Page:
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The Ferrari Testarossa was the ultimate ’80s dream car. It had those wild side strakes and a look that was all about showing off. Under the hood, the Testarossa packed a serious punch with a flat-12 engine cranking out 380 horsepower. This car wasn’t just about looks; it could fly, hitting speeds close to 180 mph. Back in the day, if you were into cars, chances are you had a poster of the Testarossa on your wall.

DeLorean DMC-12 (1981–1983)

DeLorean DMC-12
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The DeLorean DMC-12 is as famous for its backstory as it is for its design. Known for its gull-wing doors and stainless-steel body, the DMC-12 became iconic through its appearance in a popular movie series. Without that cinematic fame, it might have faded into obscurity. The DeLorean’s story is a mix of ambition and controversy, involving its creator John Z. DeLorean.

Ford Mustang GT 5.0 (1987–1993)

Ford Mustang GT 5.0
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The Ford Mustang GT 5.0 of the late ’80s was the muscle car everyone respected. It looked similar to other Mustangs but packed a serious punch with the “5.0” V8 engine, which was actually a 4.9-liter powerhouse. This Mustang was all about raw power, cranking out 225 horsepower and 300 lb-ft of torque. It could tear up the streets, going from zero to 60 mph in just 6.3 seconds.

Dodge Omni Shelby GLH/GLHS (1984–1986)

1986 Dodge Omni Shelby GLHS
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The Dodge Omni Shelby GLH and GLHS models turned a simple hatchback into a performance legend. “GLH” stood for “Goes Like Hell,” and the even more potent GLHS version, “Goes Like Hell Some-more.” The 1986 GLHS, straight from Shelby’s facilities, packed a 175-hp 2.2-liter turbocharged engine. This made the Omni a serious contender against other hot hatches of the era.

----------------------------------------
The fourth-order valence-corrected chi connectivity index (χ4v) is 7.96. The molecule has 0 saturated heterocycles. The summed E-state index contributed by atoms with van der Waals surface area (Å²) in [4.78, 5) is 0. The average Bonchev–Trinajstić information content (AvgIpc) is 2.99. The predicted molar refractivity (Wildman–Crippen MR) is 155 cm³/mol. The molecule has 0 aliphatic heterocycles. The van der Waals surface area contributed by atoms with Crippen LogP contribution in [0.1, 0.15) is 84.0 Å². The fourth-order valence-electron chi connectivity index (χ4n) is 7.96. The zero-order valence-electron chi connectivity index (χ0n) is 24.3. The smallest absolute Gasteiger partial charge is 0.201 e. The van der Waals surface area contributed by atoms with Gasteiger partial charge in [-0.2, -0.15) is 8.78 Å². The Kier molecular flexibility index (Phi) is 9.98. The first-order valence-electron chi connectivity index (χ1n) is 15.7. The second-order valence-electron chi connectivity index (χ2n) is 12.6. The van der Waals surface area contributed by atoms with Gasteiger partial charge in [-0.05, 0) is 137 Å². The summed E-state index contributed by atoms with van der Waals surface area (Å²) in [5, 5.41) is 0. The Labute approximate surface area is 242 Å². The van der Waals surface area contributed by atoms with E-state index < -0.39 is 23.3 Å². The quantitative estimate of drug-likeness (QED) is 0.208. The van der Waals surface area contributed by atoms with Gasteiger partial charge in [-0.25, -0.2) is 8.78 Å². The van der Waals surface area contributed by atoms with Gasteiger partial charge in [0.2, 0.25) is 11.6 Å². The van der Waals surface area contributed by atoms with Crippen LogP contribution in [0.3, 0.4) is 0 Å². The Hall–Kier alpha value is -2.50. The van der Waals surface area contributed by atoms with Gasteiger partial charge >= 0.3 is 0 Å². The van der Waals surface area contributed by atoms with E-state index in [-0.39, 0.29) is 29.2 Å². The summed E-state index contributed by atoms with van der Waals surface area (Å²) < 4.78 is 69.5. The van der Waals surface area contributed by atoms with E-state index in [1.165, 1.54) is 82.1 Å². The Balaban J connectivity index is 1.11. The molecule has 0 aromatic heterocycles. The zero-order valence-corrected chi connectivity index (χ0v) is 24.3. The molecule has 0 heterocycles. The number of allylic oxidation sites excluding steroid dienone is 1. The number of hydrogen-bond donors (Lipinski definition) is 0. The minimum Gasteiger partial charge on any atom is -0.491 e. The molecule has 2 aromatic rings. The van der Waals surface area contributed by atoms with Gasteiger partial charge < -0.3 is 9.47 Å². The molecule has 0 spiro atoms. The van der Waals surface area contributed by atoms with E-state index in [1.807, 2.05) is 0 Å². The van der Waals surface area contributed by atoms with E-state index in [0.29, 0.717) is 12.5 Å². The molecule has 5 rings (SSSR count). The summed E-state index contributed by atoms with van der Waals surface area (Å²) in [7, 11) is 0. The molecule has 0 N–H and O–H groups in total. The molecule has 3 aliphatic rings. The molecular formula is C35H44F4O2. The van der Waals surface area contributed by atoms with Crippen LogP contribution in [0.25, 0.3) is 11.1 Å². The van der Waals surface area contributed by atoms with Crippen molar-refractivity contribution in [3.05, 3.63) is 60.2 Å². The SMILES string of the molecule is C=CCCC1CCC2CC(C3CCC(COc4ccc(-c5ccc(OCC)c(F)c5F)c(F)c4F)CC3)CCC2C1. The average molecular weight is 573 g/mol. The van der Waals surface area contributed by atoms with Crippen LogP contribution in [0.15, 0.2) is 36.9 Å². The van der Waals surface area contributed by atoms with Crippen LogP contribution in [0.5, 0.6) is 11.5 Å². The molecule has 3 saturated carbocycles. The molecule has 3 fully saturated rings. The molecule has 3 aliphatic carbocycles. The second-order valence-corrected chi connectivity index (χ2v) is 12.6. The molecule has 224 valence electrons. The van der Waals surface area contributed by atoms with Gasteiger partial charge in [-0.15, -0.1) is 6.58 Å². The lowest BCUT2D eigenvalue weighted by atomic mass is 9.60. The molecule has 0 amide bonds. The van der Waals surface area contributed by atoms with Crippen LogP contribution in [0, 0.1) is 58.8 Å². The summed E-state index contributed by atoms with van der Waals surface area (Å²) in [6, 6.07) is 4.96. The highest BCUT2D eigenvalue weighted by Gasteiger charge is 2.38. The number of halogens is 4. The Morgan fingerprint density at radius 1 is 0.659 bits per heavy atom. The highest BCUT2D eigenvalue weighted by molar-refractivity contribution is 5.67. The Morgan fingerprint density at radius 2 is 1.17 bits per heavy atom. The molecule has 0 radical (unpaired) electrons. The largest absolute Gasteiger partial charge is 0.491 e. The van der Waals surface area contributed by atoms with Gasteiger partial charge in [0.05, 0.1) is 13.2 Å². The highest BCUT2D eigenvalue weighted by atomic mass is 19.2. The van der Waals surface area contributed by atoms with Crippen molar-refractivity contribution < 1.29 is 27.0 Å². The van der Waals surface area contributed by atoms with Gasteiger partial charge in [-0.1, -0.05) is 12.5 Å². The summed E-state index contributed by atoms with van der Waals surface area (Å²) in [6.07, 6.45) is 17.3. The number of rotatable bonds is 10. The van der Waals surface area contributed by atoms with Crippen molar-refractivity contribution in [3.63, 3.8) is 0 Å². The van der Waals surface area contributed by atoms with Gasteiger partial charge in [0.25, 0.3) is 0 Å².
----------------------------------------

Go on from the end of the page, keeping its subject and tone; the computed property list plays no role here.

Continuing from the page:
Honda CRX Si (1985–1987)

1987 Honda CRX Si
Image Credit: Mr.choppers/WikiCommons.

The Honda CRX Si from the mid-80s was a game-changer. It was small, but it packed a punch with its fuel-injected 91 horsepower engine. This car was all about fun. It weighed less than 1900 pounds, making it quick and agile. The CRX Si wasn’t just a great sports car for its time; it set the standard for affordable, enjoyable driving. Honda nailed it with this one, creating a car that was as much a blast to drive as it was reliable.

Porsche 959 (1986–1989)

Porsche 911 Turbo
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The Porsche 959 was a technological marvel of the ’80s and a true supercar of its time. It boasted advanced features like sequential turbocharging, an all-wheel-drive system, and 444 horsepower from its flat-six engine. The 959 wasn’t just fast; it was a showcase of cutting-edge engineering and design. It set new standards for performance and handling, showing that smart technology could lead to crazy results.

Mazda 323 GTX (1988–1989)

Mazda 323 Hatchback
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The Mazda 323 GTX was a hidden gem in the late ’80s. It was a small hatchback, but it came with a serious kick thanks to its turbocharged engine and all-wheel-drive system. The 323 GTX was one of the early players in the hot hatch scene, delivering 132 horsepower in a nimble package. It was the kind of car that could zip around town just as easily as it could tear up a back road. Mazda was ahead of the curve with this one, offering a combination of performance and practicality that was hard to beat at the time.

Toyota Celica Supra (1982–1986)

Toyota Celica Supra
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The Toyota Celica Supra from the early ’80s was a real crowd-pleaser. It had a sporty look with flip-up headlights and flared fenders, making it stand out on the road. Under the hood, the Supra was powered by a 2.8-liter inline-six engine, delivering a decent 178 horsepower. What made the Celica Supra special was the overall driving experience. It had a certain finesse and a feel that reminded you of classic rear-drive GT cars. 

Jeep Cherokee (1984–2001)